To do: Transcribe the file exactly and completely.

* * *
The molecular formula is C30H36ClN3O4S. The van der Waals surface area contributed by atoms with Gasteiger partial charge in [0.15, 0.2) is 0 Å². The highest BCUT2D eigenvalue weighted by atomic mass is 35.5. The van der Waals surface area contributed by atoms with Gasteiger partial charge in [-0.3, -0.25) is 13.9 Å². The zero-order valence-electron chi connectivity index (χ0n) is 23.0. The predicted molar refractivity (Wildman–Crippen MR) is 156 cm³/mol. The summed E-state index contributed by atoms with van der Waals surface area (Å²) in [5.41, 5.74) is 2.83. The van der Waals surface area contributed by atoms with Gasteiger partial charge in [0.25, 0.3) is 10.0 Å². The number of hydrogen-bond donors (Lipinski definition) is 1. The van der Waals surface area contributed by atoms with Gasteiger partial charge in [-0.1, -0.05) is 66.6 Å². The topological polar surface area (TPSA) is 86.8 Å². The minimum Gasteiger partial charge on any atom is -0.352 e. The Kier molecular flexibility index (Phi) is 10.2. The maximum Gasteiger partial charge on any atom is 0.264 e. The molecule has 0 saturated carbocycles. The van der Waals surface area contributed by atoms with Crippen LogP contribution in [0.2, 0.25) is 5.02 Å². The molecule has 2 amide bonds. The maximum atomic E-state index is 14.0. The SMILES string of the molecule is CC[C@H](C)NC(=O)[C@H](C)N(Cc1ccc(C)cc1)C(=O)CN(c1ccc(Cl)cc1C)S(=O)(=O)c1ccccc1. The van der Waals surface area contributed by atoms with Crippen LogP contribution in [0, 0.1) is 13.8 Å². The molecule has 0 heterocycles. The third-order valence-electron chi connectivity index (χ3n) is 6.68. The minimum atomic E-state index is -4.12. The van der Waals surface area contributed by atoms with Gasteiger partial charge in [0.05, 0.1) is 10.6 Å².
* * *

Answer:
The molecular formula is C30H36ClN3O4S. The van der Waals surface area contributed by atoms with Gasteiger partial charge in [0.15, 0.2) is 0 Å². The highest BCUT2D eigenvalue weighted by atomic mass is 35.5. The van der Waals surface area contributed by atoms with Gasteiger partial charge in [-0.3, -0.25) is 13.9 Å². The zero-order valence-electron chi connectivity index (χ0n) is 23.0. The predicted molar refractivity (Wildman–Crippen MR) is 156 cm³/mol. The summed E-state index contributed by atoms with van der Waals surface area (Å²) in [5.41, 5.74) is 2.83. The van der Waals surface area contributed by atoms with Gasteiger partial charge in [0.25, 0.3) is 10.0 Å². The number of hydrogen-bond donors (Lipinski definition) is 1. The van der Waals surface area contributed by atoms with Gasteiger partial charge in [-0.1, -0.05) is 66.6 Å². The topological polar surface area (TPSA) is 86.8 Å². The minimum Gasteiger partial charge on any atom is -0.352 e. The Kier molecular flexibility index (Phi) is 10.2. The maximum Gasteiger partial charge on any atom is 0.264 e. The molecule has 0 saturated carbocycles. The van der Waals surface area contributed by atoms with Crippen LogP contribution in [0.2, 0.25) is 5.02 Å². The molecule has 2 amide bonds. The maximum atomic E-state index is 14.0. The SMILES string of the molecule is CC[C@H](C)NC(=O)[C@H](C)N(Cc1ccc(C)cc1)C(=O)CN(c1ccc(Cl)cc1C)S(=O)(=O)c1ccccc1. The van der Waals surface area contributed by atoms with Crippen LogP contribution in [0, 0.1) is 13.8 Å². The molecule has 0 heterocycles. The third-order valence-electron chi connectivity index (χ3n) is 6.68. The minimum atomic E-state index is -4.12. The van der Waals surface area contributed by atoms with Gasteiger partial charge in [0.05, 0.1) is 10.6 Å².